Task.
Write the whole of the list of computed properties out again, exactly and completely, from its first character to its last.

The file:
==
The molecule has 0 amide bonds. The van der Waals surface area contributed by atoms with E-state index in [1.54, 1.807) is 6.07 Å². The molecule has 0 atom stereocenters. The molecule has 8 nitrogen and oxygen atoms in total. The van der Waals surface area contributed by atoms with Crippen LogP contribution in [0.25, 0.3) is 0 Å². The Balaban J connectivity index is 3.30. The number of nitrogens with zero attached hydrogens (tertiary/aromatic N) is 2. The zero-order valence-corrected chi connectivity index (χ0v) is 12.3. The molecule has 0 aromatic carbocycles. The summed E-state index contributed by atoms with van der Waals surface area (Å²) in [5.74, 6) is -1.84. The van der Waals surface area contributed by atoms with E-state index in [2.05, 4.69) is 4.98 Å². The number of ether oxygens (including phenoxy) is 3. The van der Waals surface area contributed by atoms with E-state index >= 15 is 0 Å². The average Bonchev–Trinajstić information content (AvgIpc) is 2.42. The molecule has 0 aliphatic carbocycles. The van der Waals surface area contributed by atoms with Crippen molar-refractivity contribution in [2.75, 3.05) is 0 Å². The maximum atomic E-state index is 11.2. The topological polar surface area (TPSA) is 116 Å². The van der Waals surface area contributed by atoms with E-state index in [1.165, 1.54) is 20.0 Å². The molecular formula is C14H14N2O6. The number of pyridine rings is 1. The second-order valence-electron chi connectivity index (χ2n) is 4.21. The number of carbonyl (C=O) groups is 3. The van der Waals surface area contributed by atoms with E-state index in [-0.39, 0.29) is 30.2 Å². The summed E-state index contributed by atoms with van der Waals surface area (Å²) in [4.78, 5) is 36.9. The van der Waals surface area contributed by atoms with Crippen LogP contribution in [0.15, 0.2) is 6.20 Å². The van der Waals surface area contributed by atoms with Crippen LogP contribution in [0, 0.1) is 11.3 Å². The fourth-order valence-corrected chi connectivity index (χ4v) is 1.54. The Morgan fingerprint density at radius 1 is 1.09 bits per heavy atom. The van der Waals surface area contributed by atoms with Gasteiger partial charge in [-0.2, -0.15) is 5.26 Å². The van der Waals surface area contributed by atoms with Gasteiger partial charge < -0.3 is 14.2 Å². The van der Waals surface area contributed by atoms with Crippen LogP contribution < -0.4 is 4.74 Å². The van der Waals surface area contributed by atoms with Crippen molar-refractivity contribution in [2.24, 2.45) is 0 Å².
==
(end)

The molecule has 0 amide bonds. The van der Waals surface area contributed by atoms with E-state index in [1.54, 1.807) is 6.07 Å². The molecule has 0 atom stereocenters. The molecule has 8 nitrogen and oxygen atoms in total. The van der Waals surface area contributed by atoms with Crippen LogP contribution in [0.25, 0.3) is 0 Å². The Balaban J connectivity index is 3.30. The number of nitrogens with zero attached hydrogens (tertiary/aromatic N) is 2. The zero-order valence-corrected chi connectivity index (χ0v) is 12.3. The molecule has 0 aromatic carbocycles. The summed E-state index contributed by atoms with van der Waals surface area (Å²) in [5.74, 6) is -1.84. The van der Waals surface area contributed by atoms with E-state index in [2.05, 4.69) is 4.98 Å². The number of ether oxygens (including phenoxy) is 3. The van der Waals surface area contributed by atoms with E-state index >= 15 is 0 Å². The average Bonchev–Trinajstić information content (AvgIpc) is 2.42. The molecule has 0 aliphatic carbocycles. The van der Waals surface area contributed by atoms with Crippen molar-refractivity contribution in [2.75, 3.05) is 0 Å². The maximum atomic E-state index is 11.2. The topological polar surface area (TPSA) is 116 Å². The van der Waals surface area contributed by atoms with E-state index in [1.165, 1.54) is 20.0 Å². The molecular formula is C14H14N2O6. The number of pyridine rings is 1. The second-order valence-electron chi connectivity index (χ2n) is 4.21. The number of carbonyl (C=O) groups is 3. The van der Waals surface area contributed by atoms with E-state index in [-0.39, 0.29) is 30.2 Å². The summed E-state index contributed by atoms with van der Waals surface area (Å²) in [4.78, 5) is 36.9. The van der Waals surface area contributed by atoms with Crippen LogP contribution in [0.15, 0.2) is 6.20 Å². The van der Waals surface area contributed by atoms with Crippen LogP contribution in [0, 0.1) is 11.3 Å². The fourth-order valence-corrected chi connectivity index (χ4v) is 1.54. The Morgan fingerprint density at radius 1 is 1.09 bits per heavy atom. The van der Waals surface area contributed by atoms with Gasteiger partial charge in [-0.2, -0.15) is 5.26 Å². The van der Waals surface area contributed by atoms with Gasteiger partial charge < -0.3 is 14.2 Å². The van der Waals surface area contributed by atoms with Crippen LogP contribution < -0.4 is 4.74 Å². The van der Waals surface area contributed by atoms with Crippen molar-refractivity contribution in [2.24, 2.45) is 0 Å².